ARARAT, a municipal town of Ripon county, Victoria, Australia, 130 m. by rail W.N.W. of Melbourne. Pop. (1901) 3580. It lies at an elevation of 1028 ft. towards the western extremity of the Great Dividing range. It is the commercial centre of the north-western grain and wool-producing district and is also noted for its quartz and alluvial gold-mines. Excellent wine is made, and flour-milling, leather-working, brick and candle making and soap-boiling are the chief industries. The district also yields the best timber in great quantity. Granite, bluestone, limestone and slate abound in the neighbourhood.

ARAROBA POWDER, a drug occurring in the form of a yellowish-brown powder, varying considerably in tint, which derives an alternative name—Goa powder—from the Portuguese colony of Goa, where it appears to have been introduced about the year 1852. The tree which yields it is the Andira Araroba of the natural order Leguminosae. It is met with in great abundance in certain forests in the province of Bahia, preferring as a rule low and humid spots. The tree is from 80 to 100 ft. high and has large imparipinnate leaves, the leaflets of which are oblong, about 1½ in. long and ¾ in. broad, and somewhat truncate at the apex. The flowers are papilionaceous, of a purple colour and arranged in panicles. The Goa powder or araroba is contained in the trunk, filling crevices in the heartwood. It is a morbid product in the tree, and yields to hot chloroform 50% of a substance known officially as chrysarobin, which has a definite therapeutic value and is contained in most modern pharmacopoeias. It occurs as a micro-crystalline, odourless, tasteless powder, very slightly soluble in either water or alcohol; it also occurs in rhubarb root. This complex mixture contains pure chrysarobin (C15H12O3), di-chrysarobin methylether (C30H23O7·OCH3), di-chrysarobin (C30H24O7). Chrysarobin is a methyl trioxyanthracene and exists as a glucoside in the plant, but is gradually oxidized to chrysophanic acid (a dioxy-methyl anthraquinone) and glucose. This strikes a blood-red colour in alkaline solutions, and may therefore cause much alarm if administered to a patient whose urine is alkaline. The British pharmacopoeia has an ointment containing one part of chrysarobin and 24 of benzoated lard.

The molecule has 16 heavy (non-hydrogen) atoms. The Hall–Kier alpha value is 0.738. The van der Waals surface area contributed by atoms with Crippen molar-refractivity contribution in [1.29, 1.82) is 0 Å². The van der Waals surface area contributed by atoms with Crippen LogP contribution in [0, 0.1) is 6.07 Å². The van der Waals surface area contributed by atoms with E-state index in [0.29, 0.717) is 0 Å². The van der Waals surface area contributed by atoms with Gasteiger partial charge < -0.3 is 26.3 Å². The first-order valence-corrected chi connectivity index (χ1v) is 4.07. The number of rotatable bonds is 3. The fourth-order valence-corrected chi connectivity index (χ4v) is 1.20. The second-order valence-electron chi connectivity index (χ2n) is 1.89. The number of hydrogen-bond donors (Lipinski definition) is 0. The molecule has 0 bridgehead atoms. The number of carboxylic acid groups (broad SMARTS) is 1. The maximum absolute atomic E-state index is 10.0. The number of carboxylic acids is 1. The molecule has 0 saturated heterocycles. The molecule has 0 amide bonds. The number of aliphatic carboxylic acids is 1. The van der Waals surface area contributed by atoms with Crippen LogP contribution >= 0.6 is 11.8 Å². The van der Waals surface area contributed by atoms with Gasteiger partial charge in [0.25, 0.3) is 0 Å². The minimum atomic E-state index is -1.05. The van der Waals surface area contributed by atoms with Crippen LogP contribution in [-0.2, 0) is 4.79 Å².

Both internally and externally the drug is a powerful irritant. The general practice amongst modern dermatologists is to use only chrysophanic acid, which may be applied externally and given by the mouth in doses of about one grain in cases of psoriasis and chronic eczema. The drug is a feeble parasiticide, and has been used locally in the treatment of ringworm. It stains the skin—and linen—a deep yellow or brown, a coloration which may be removed by caustic alkali in weak solution.

ARAS, the anc. Araxes, and the Phasis of Xenophon (Turk. and Arab. Ras, Armen. Yerash, Georg. Rashki), a river which rises south of Erzerum, in the Bingeul-dagh, and flows east through the province of Erzerum, across the Pasin plateau, and then through Russian Armenia, passing between Mount Ararat and Erivan, and forming the Russo-Persian frontier. Its course is about 600 m. long; its principal tributary is the Zanga, which flows by Erivan and drains Lake Gokcha or Sevanga. It is a rapid and muddy stream, dangerous to cross when swollen by the melting of the snows in Armenia, but fordable in its ordinary state. It formerly joined the Kura; but in 1897 it changed its lower course, and now runs direct to the Kizil-agach Bay of the Caspian. On an island in its bed stood Artaxata, the capital of Armenia from 180 B.C. to A.D. 50.

ARASON, JON (1484-1551), Icelandic bishop and poet, became a priest about 1504, and having attracted the notice of Gottskalk, bishop of Holar, was sent by that prelate on two missions to Norway. In 1522 he succeeded Gottskalk in the see of Holar, but he was soon driven out by the other Icelandic bishop, Ogmund of Skalholt. His exile, however, was brief, and some years after his return he became involved in a dispute with his sovereign, Christian III., king of Denmark, because he refused to further the progress of Lutheranism in the island. Then in 1548, when a large number of the islanders had accepted the reformed doctrines, Arason and Ogmund joined their forces and attacked the Lutherans. Civil war broke out, and in 1551 the bishop of Holar and two of his sons were captured and executed. Arason, who was the last Roman Catholic bishop in Iceland, is celebrated as a poet, and as the man who introduced printing into the island.